The second thing to think about is, imagine that you own Amy Goodman’s or Juan’s department store across the street. You suddenly have to compete with people whom the government is giving a huge leg up on. You think you would go broke after a while? Well, in fact, you will.

http://www.democracynow.org/2008/1/18/free_lunch_how_the_wealthiest_americans

http://www.uua.org/events/generalassembly/2008/commonthreads/115777.shtml

FlawontheKaw 3 years ago

Please stop posting your ignorance for all to see tp. You are interrupting my reading of Merrill's work. You need to read a book. Preferably a grammar book.

Richard Heckler 3 years ago

Build a project that the city could depend on for new economic growth.

Lawrence is a college town which the primary focus is education. That is where the money is so why not focus on more institutions of education? Build a business college,an art institute,a Vo Tech campus and a ASE automotive certification institute.

25,000-30,000 college kids bring lots of economic growth and tax dollars to town. Let's bring 45,000 students to Lawrence and watch economic growth take place.

Build a two maybe 3 story art and design education building. Transfer management to the quite capable Art Center director and let's bring more students to Lawrence,Kansas. Watch that corner pay back the community.

Richard Heckler 3 years ago

College Hill Taxes Unpaid http://cjonline.com/news/2010-10-28/college_hill_taxes_go_unpaid

One of the principals who is developing the corner at 9th & New Hampshire in Lawrence was quoted in the Journal World a few weeks back as asking for 'help' from the city with regards to financing the project. That same person was noted in a Capitol Journal article a month ago as being behind on and in default on a loan and property taxes associated with a development project in Topeka.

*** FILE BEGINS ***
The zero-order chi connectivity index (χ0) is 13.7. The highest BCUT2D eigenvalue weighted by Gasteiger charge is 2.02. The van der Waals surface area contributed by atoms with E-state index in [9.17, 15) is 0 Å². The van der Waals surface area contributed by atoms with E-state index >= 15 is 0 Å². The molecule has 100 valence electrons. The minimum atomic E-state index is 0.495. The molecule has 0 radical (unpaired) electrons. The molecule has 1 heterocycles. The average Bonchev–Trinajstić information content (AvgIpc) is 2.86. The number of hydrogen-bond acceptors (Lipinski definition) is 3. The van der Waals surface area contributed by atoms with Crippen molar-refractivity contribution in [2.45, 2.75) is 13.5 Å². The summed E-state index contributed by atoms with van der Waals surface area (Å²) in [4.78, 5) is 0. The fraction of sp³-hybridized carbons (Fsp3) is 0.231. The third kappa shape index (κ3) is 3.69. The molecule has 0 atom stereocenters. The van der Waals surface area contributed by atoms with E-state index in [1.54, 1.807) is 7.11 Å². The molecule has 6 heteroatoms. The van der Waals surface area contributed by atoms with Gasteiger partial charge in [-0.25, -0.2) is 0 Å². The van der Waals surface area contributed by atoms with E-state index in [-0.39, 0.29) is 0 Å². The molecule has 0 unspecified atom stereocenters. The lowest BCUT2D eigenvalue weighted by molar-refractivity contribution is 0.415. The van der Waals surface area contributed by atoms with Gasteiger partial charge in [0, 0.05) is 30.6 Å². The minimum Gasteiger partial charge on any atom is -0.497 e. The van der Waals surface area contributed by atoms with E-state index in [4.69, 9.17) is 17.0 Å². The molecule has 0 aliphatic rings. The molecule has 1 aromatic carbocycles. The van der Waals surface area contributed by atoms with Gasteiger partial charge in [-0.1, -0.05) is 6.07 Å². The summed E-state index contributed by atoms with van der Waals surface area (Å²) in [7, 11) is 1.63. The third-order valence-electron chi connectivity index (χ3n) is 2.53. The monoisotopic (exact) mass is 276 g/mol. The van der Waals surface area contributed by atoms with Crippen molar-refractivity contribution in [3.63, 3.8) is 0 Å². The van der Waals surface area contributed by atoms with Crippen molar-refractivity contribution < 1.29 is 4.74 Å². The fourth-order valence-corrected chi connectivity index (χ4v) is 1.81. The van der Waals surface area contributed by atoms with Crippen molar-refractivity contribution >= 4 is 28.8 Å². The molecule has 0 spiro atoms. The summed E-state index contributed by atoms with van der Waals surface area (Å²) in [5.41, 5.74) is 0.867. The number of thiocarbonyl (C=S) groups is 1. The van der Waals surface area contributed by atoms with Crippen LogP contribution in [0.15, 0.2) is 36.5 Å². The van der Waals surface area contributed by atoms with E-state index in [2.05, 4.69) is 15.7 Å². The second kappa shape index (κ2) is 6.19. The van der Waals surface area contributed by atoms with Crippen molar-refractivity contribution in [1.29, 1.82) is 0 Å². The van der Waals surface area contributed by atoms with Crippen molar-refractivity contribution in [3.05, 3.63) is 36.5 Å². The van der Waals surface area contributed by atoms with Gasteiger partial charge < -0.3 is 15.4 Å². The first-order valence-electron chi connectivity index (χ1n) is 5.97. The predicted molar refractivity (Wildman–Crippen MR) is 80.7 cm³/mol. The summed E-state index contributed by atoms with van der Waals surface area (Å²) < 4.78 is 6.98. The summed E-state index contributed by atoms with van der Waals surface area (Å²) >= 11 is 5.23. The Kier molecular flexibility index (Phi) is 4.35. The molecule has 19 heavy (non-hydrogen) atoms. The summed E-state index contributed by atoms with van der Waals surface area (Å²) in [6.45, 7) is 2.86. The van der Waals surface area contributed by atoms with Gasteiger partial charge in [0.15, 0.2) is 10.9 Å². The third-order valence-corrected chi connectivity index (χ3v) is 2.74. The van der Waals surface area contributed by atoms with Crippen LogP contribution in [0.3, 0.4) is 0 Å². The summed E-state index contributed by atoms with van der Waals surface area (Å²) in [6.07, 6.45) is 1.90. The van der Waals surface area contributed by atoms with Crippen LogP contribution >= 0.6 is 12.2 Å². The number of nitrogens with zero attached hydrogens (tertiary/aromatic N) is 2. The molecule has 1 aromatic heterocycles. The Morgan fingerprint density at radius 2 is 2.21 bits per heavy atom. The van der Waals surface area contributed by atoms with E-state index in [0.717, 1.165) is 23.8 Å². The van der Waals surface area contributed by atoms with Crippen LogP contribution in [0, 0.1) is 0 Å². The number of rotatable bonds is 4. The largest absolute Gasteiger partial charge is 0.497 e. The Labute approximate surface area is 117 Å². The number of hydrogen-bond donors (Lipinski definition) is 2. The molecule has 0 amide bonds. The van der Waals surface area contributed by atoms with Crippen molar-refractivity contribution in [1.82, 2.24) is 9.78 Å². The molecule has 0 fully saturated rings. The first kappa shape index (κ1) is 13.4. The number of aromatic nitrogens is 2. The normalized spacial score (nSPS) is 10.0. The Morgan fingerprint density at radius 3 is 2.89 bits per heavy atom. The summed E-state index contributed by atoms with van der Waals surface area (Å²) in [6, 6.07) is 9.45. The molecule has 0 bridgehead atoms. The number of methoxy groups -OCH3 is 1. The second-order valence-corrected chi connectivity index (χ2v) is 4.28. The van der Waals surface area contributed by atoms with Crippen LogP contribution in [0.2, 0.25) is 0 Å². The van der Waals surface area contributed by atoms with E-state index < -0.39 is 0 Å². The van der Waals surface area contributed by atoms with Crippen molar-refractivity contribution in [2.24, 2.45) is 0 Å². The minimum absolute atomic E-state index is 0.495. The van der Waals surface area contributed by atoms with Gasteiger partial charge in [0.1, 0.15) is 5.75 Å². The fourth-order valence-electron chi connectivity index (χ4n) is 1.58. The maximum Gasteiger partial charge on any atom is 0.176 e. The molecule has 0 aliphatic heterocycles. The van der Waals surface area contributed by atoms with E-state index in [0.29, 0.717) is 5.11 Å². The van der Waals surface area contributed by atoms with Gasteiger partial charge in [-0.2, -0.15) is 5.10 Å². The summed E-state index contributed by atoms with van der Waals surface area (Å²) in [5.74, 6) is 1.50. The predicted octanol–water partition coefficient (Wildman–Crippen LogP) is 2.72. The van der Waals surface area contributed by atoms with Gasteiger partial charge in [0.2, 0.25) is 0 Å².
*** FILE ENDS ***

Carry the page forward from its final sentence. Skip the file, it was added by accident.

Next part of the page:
Quotes from the article:

Developers for a project to revitalize central Topeka's College Hill business district are in breach of their contract with the city because they failed to pay Shawnee County $130,196.77 plus interest for property taxes due May 10.

"First, the developer is currently in default under its loan obligations in excess of $16 million to the private bank group led by CoreFirst," he wrote. "In the event default of the loans is not remedied, the private bank group may move to foreclose on the property or appoint a receiver."

Topeka's city council voted in 2006 to provide about $5 million in tax-increment financing for a $30 million project in which Washburn-Lane Parkway Renovation built 183 apartments and 24,000 square feet of retail space on property it had acquired in the College Hill district, just northeast of Washburn University.

Developers Bill Newsome, Doug Compton and Steve Roth, of Lawrence, and Henry McClure, of Topeka, agreed to pay off TIF bonds issued by the city over a period of up to 20 years using the increase in property tax and sales tax revenues the city collected after the project was constructed versus the tax those same properties generated before the development was built.


Link to the article: http://cjonline.com/news/2010-10-28/college_hill_taxes_go_unpaid

Richard Heckler 3 years ago